Over the last week space science got a lot of publicity thanks to Rosetta and its sidekick Philae. ESAs successful attempt to land a spacecraft on a comet was all over the news. Apart from the news coverage, which the mission got thanks to the landing, you could and can follow Rosetta on Twitter or on the Rosetta blog, ESA is providing detailed information about the mission on their website and last but not least the use of videos explaining Rosettas mission and the ingenious short-movie Ambition got a lot of people excited about the mission. A pathetic hysteria raging over a scientists sense of fashion aside, it was an excellent example for science communication well-done. Or was it?
Rosetta and Philae
I followed the discussion of the mission in the comments on a German news website. As some people were nagging about the not so perfect landing, someone remarked that the mission is now going on for ten years, and in this time has provided a lot of data and insights and therefore the mission was already a success even before Philae attempted its landing. This was one of the comments1 that followed:
“The discussion here underpins my critique that we don`t get sensible information from the people in charge and the scientists about the actual results. We all have to speculate. After ten years that is a bit weird, if there really are already that many results. Not only Philae is in stand-by, apparently science as well. It is time that science comes down from the ivory tower and explains to us pity layman why this mission is so important and what insights it has really provided.” 2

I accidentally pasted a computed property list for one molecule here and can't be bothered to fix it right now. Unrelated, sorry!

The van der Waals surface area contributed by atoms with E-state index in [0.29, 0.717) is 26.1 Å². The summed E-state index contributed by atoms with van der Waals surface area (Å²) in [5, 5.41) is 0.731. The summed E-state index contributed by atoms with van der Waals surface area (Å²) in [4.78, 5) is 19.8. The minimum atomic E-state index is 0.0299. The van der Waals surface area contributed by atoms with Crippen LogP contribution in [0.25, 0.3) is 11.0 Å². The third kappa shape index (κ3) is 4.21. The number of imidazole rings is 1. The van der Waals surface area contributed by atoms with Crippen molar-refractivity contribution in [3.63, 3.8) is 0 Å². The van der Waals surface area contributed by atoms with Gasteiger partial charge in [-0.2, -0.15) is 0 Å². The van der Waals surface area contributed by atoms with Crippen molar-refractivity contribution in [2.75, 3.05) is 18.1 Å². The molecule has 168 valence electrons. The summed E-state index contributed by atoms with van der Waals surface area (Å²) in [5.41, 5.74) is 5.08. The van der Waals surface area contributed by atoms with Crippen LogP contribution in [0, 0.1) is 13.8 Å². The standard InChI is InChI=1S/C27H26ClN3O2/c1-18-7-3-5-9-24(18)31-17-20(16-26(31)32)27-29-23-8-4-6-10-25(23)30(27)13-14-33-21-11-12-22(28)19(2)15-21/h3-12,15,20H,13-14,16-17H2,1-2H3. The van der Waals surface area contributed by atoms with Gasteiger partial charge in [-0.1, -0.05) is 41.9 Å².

Now, don`t get me wrong, I will not write a blog post every time I read an ignorant comment3 somewhere in the internet4. In this case it just wonderfully displays a dilemma I see for science communication and it has a connection to an “en vogue” topic, so I couldn`t resist.
But first, why do I think this comment is ignorant?
Well, the essence of the comment is that ESA is not communicating why the mission is important and what it has already achieved. This ignores, that if you go to the website about Rosetta provided by ESA you will find plenty of information on these issues.
For example, you want to know why it is important to investigate comets, read the four-part series on the history of comets.
You want to know about what has been achieved? This article gives you the overview. And if that grasped your attention and you want to know more, you can, amongst other things, read about the flybys of the asteroids Steins and Lutetia.
And here we are in the middle of the dilemma:
On the one side we have a lot of science communication going on. On the other side we have the person at who it is aimed at, who nevertheless feels obviously not informed.
How can we bridge this gap?
Yes, in the first instance the responsibility lies within the field of science. Yes, scientists have to continuously work on their communication skills. Yes, scientists should use different media to distribute their message.
But we cannot bridge the gap completely from one side alone. No matter how much information scientists put out there and how nicely they wrap them up, they will unfortunately not always make the headlines. So how do we get science communicated in the cases when science doesn`t win the race to the top of the newspapers against wars, conflicts, politics and Kim Kardashians backside?
I think the answer might lie in the term itself:
“Science communication” – that`s two words.
While scientists have to do the “communication”, it requires the interested layman to do a little bit of “science”, namely looking up the communicated information and asses them.
The scientists in their respective fields can only build a bridge across the gap with the information they put out there. Sometimes (as in the case of Rosetta) it is a broad and stable stone bridge, sometimes it will only be a slippery rope bridge.
Either way, you`ll have to cross the bridge yourself.
1 Better: A translation of the comment that approximately reproduces the original meaning.
2 If you want to read the original: Comment 76 here.
3 Note: “Ignorant” solely refers to the comment itself, not to the commentator.
4 I wouldn`t be able to do anything else